No woman in history has ever looked forward to a discussion about her weight.  Whether you’re considered overweight, underweight, or average, it’s hard to not feel criticized when talking about how your weight may be impacting your health.  So, when we approach the topic of BMI for surrogates, it’s important to understand that it’s not about judgment – it’s about protecting your health and wellbeing.

What is BMI?

According to the CDC, Body Mass Index (BMI) “is a measure of weight adjusted for height” that provides an objective screening tool for obesity and its related health risks.  In the broader medical community, BMI helps doctors identify those who may be at an increased risk of hypertension, stroke, diabetes, and other obesity-related health concerns.  In the fertility and surrogacy community, doctors use BMI as a tool for identifying increased pregnancy risks and, ultimately, for optimizing maternal and child health outcomes.

Why Is Pre-Pregnancy BMI Important?

An increasing number of studies show that pre-pregnancy BMI can have a major impact on a woman’s ability to get (and stay) pregnant, the woman’s health during the pregnancy, and the health of the child long into his/her life.  And yet, few articles are written about the importance of a woman’s weight prior to conception – perhaps because those who conceive in the traditional way aren’t thinking about it or simply because “weight” is an uncomfortable topic for many women.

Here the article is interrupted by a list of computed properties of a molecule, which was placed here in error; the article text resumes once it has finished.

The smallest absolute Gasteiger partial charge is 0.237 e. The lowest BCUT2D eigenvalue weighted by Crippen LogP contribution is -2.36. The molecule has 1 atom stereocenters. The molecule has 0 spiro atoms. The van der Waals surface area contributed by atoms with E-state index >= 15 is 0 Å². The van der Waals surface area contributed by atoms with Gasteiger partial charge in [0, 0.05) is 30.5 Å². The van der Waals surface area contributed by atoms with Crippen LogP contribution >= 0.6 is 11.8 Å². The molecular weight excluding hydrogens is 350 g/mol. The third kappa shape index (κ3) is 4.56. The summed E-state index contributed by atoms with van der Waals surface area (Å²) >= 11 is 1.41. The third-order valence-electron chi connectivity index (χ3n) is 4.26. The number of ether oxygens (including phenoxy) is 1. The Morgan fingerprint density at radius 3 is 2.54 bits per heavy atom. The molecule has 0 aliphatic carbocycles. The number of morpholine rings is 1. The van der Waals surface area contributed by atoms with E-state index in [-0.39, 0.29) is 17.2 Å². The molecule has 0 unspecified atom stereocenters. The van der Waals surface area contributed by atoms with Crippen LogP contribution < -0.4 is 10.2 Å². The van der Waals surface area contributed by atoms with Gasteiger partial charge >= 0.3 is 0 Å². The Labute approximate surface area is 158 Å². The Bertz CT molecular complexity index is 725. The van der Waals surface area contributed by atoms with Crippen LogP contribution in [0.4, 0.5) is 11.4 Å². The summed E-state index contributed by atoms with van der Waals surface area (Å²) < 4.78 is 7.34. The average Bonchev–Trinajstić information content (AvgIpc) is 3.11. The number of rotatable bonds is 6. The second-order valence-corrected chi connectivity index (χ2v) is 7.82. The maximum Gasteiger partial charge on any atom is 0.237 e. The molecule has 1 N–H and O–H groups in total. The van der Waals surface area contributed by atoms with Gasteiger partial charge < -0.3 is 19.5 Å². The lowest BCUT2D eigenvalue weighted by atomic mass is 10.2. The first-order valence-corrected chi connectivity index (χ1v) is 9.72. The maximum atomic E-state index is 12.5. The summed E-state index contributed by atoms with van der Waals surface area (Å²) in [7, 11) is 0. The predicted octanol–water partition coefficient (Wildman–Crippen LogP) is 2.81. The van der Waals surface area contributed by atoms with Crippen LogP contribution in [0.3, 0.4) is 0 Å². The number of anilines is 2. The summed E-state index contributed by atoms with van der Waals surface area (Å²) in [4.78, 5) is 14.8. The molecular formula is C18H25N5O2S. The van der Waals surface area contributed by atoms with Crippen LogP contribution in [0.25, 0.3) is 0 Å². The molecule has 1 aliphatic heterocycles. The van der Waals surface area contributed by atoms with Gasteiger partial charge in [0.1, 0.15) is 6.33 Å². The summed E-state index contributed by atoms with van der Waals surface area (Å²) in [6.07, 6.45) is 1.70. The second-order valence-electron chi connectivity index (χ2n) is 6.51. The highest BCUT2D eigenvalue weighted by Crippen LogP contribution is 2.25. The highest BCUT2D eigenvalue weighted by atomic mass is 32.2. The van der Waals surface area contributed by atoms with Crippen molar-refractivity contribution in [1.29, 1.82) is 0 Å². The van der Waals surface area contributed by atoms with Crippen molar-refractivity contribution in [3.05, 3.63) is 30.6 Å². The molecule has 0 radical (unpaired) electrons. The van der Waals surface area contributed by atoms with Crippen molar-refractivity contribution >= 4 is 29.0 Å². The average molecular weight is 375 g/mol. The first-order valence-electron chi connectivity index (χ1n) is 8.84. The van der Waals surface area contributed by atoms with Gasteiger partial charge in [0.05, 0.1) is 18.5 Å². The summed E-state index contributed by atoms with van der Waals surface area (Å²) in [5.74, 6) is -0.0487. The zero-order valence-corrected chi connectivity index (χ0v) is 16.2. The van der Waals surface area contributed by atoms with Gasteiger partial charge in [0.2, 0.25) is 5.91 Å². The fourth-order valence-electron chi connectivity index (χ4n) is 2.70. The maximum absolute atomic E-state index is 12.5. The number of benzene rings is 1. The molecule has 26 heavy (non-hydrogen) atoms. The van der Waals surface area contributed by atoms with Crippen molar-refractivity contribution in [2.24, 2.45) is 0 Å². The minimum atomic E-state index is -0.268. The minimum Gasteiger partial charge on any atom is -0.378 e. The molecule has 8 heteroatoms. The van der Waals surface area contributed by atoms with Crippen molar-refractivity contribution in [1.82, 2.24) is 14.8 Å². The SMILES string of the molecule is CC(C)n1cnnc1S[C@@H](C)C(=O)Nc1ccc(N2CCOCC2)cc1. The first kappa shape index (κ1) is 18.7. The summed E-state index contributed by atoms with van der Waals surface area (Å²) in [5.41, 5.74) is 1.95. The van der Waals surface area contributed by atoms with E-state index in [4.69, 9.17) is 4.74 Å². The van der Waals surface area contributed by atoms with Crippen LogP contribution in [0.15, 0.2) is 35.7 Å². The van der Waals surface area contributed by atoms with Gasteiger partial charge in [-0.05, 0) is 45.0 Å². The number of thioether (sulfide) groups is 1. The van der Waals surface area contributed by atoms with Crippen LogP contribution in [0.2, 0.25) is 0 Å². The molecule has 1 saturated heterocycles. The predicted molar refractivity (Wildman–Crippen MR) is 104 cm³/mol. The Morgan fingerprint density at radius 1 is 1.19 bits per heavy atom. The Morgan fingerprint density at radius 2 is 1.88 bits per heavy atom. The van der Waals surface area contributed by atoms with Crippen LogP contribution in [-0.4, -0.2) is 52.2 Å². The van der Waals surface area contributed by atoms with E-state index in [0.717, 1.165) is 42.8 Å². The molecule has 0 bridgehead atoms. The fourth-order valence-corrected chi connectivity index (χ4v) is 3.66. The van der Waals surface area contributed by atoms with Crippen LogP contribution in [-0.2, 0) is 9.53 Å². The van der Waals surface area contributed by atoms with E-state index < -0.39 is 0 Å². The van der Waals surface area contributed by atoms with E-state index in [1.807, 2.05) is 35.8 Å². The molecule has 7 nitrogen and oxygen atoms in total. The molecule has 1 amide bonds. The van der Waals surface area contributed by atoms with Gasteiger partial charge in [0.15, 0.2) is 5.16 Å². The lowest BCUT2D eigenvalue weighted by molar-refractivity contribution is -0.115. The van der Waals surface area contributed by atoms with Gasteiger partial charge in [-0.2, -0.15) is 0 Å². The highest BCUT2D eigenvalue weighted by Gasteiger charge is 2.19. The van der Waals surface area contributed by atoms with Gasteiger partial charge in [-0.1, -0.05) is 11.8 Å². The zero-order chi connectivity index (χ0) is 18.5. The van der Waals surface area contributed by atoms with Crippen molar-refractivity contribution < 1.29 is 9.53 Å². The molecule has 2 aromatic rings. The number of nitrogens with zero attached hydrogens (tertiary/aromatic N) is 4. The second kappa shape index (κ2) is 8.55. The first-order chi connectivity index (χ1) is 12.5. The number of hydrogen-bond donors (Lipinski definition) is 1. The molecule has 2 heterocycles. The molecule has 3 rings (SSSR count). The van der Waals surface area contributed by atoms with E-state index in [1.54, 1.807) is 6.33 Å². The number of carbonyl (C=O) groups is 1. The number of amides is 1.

With surrogacy, we have the opportunity to approach the pregnancy compassionately and strategically – to ensure we’re doing everything we can to protect the health and wellbeing of both the surrogate and future baby.

Why Are We Concerned About BMI for Surrogates?

Every woman should be celebrated for exactly who they are – plain and simple.  However, pre-pregnancy BMI needs to be a concern for surrogates because it plays such an important role in your health and your chances of having a healthy pregnancy.

Here’s some data on why it’s important to consider pre-pregnancy BMI for surrogates:

  • Extra weight can affect fertility by preventing ovulation and preventing fertility treatments from working. (DHHS – Office on Women’s Health)
  • Being underweight can impact fertility by reducing the production of estrogen and/or stopping the release of eggs, and it can impact the body’s ability to support a developing fetus in the womb. (DHHS – Office on Women’s Health)
  • Pre-pregnancy obesity increases the risk of gestational diabetes, high blood pressure disorders of pregnancy (including preeclampsia), C-section births, and more. (Mayo Clinic)
  • Children born to obese women (compared to those of an average weight) are nearly 5 times more likely to have an ADHD diagnosis; 3 times more likely to have an autism or developmental-delay diagnosis; and almost 2 times more likely to experience emotional symptoms and/or receive language therapy or special needs services. (Centers for Disease Control)

How Can You Achieve a Healthy BMI?

Most doctors will only work with surrogates who have a BMI of 30 or lower and 18.5 or higher.  But you can achieve a healthy BMI by eating a well-balanced diet, exercising a reasonable amount, and maintaining a healthy mindset about your body.

At Surrogate Parenting Services, we help our family of surrogates prepare for pregnancy by connecting them with doctors, nutritionists, and psychologists – and by providing tips for healthy living.

Learn More About Surrogate Parenting Services

Founded in 1990, Surrogate Parenting Services (SPS) is a full-service surrogacy program that offers both parties an exceptionally supportive environment throughout the surrogacy relationship.  We’re passionate about creating ideal matches between surrogates and intended parents, so the journey is fulfilling for both sides and the future child is brought into this world in the best possible circumstances.

Learn more about our Surrogacy Program online or by calling (949) 363-9525.